Attacking Air Pollution Victims

August 4, 2003
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Sometimes federal agencies act with such mulish obstinacy that you want to hit them over the noggin with a two by four.

One instance with which West Michigan is well acquainted is the apparent unbounded determination of Federal Prison Industries to weaken this country’s office furniture industry. We’ve commented about FPI before and likely will again as, predictably, it continues flouting the letter and spirit of the law.

Certainly fitting that same kind of bill seems to be another set of bureaucrats. They work under the aegis of the Environmental Protection Agency.

The issue currently of local interest is their thick-headed resurrection of EPA’s 1994 proposal to punish West Michigan citizens and businesses for air pollution that prevailing winds transport here from the Gary-Chicago-Milwaukee megalopolis.

We’re happy to see that Gov. Jennifer Granholm shows as much backbone about standing up to the EPA as her predecessor. And, as reported on Page 3, Michigan’s Congressional delegation is in bi-partisan lockstep against EPA plans on the issue.

But we’re confronting a loose federal cannon — 18,000 untouchable federal employees, generously funded by a budget of nearly $8 billion, blundering about with ruinous, inappropriate compliance mechanisms.

According to the EPA’s Web site, Congress created the agency in 1970 expressly to undertake “the daunting task of repairing the damage already done to the natural environment and to establish new criteria to guide Americans in making a cleaner environment a reality.”

Yeah, right.

More than half of the EPA’s staff is engineers, scientists and — oh! oh! — policy analysts, a.k.a. comfortably financed, federally anointed wonks whose job is “to guide Americans in making a cleaner environment a reality.”

Now, the EPA’s Web site claims that its top current goal is clean air.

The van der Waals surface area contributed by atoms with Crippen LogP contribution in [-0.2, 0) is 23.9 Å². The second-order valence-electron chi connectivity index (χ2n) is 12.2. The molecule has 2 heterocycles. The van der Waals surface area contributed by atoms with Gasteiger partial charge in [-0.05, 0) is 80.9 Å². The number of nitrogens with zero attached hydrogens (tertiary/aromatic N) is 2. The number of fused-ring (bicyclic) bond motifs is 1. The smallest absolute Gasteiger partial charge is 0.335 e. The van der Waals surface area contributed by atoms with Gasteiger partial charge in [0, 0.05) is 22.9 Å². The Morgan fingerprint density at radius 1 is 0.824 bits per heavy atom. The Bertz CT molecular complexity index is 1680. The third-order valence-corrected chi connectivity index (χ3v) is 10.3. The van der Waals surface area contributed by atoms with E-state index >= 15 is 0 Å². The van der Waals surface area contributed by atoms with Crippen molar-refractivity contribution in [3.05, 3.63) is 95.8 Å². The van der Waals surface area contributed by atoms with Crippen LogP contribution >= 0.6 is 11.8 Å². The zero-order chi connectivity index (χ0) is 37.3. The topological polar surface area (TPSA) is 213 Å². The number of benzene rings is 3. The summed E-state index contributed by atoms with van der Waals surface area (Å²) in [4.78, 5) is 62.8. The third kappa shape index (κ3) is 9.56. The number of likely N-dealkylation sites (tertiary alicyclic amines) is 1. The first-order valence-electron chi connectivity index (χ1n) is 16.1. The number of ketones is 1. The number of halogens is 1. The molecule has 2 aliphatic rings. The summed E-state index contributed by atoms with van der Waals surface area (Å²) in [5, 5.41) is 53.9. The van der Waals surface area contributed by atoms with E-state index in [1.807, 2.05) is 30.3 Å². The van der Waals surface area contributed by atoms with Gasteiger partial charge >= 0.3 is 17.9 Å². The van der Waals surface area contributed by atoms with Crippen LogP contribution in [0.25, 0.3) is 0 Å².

Fine.

Unfortunately, the agency’s wonks seem congenitally unable to grasp a critical concept: that the atmospheric component of our environment is in perpetual motion.

Moreover, that motion usually proceeds southwest to northeast. In fact, at certain times of the day, you can clearly discern a broad, sulfurous-looking aerial stain extending from over Lake Michigan’s southwest horizon to the northeast horizon of Michigan itself.

You might say that stain is the neighbors’ leaves blowing into our yard: pollution stemming from literally millions of vehicles plus industrial operations of all sizes in Milwaukee, Chicago and Gary. And the EPA’s proposed method of “guiding Americans in making a cleaner environment a reality” is to tighten air quality controls, complete with attendant costs, upon communities downwind from the source.

To sum up, the EPA desires to impose upon West Michigan car owners — and, worse, their employers — the financial responsibility for cleaning up an illusory problem that they neither cause nor can control.

In this sense, the agency’s guidance to Americans “in making a cleaner environment a reality” exhibits the intellectual depth of a hard-boiled egg.

The EPA professes a noble environmental goal. No one argues about that.

But its conduct is another matter. It seems to reflect the group mentality of well-to-do federal workers using environmental quality as camouflage beneath which to pursue their personal goals of financial well-being.           

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